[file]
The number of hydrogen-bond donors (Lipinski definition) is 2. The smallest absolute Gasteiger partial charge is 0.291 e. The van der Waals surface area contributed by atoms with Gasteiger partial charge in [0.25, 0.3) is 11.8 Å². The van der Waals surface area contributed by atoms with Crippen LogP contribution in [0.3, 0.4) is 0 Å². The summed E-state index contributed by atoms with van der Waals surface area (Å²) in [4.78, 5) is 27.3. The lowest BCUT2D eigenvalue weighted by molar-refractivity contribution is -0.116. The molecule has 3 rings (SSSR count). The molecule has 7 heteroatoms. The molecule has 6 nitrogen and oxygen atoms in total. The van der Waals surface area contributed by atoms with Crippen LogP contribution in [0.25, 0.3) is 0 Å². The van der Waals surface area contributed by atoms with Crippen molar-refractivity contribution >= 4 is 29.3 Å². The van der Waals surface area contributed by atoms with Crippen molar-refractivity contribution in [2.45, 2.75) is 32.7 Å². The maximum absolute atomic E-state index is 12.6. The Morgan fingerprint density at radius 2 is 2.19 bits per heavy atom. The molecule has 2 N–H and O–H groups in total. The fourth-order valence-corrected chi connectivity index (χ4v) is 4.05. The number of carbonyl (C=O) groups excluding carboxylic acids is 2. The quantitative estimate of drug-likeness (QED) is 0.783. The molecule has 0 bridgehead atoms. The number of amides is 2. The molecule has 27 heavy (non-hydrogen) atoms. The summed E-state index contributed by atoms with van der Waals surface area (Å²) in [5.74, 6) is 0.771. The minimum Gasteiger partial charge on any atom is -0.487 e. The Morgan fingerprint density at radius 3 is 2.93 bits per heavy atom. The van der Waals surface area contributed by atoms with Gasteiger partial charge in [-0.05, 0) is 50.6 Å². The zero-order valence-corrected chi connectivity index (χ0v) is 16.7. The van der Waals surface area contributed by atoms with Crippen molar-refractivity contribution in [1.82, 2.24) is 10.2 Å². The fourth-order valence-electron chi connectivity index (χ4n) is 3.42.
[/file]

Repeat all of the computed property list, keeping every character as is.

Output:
The number of hydrogen-bond donors (Lipinski definition) is 2. The smallest absolute Gasteiger partial charge is 0.291 e. The van der Waals surface area contributed by atoms with Gasteiger partial charge in [0.25, 0.3) is 11.8 Å². The van der Waals surface area contributed by atoms with Crippen LogP contribution in [0.3, 0.4) is 0 Å². The summed E-state index contributed by atoms with van der Waals surface area (Å²) in [4.78, 5) is 27.3. The lowest BCUT2D eigenvalue weighted by molar-refractivity contribution is -0.116. The molecule has 3 rings (SSSR count). The molecule has 7 heteroatoms. The molecule has 6 nitrogen and oxygen atoms in total. The van der Waals surface area contributed by atoms with Crippen LogP contribution in [0.25, 0.3) is 0 Å². The van der Waals surface area contributed by atoms with Crippen molar-refractivity contribution >= 4 is 29.3 Å². The van der Waals surface area contributed by atoms with Crippen molar-refractivity contribution in [2.45, 2.75) is 32.7 Å². The maximum absolute atomic E-state index is 12.6. The Morgan fingerprint density at radius 2 is 2.19 bits per heavy atom. The molecule has 2 N–H and O–H groups in total. The fourth-order valence-corrected chi connectivity index (χ4v) is 4.05. The number of carbonyl (C=O) groups excluding carboxylic acids is 2. The quantitative estimate of drug-likeness (QED) is 0.783. The molecule has 0 bridgehead atoms. The number of amides is 2. The molecule has 27 heavy (non-hydrogen) atoms. The summed E-state index contributed by atoms with van der Waals surface area (Å²) in [5.74, 6) is 0.771. The minimum Gasteiger partial charge on any atom is -0.487 e. The Morgan fingerprint density at radius 3 is 2.93 bits per heavy atom. The van der Waals surface area contributed by atoms with Gasteiger partial charge in [-0.05, 0) is 50.6 Å². The zero-order valence-corrected chi connectivity index (χ0v) is 16.7. The van der Waals surface area contributed by atoms with Crippen molar-refractivity contribution in [1.82, 2.24) is 10.2 Å². The fourth-order valence-electron chi connectivity index (χ4n) is 3.42.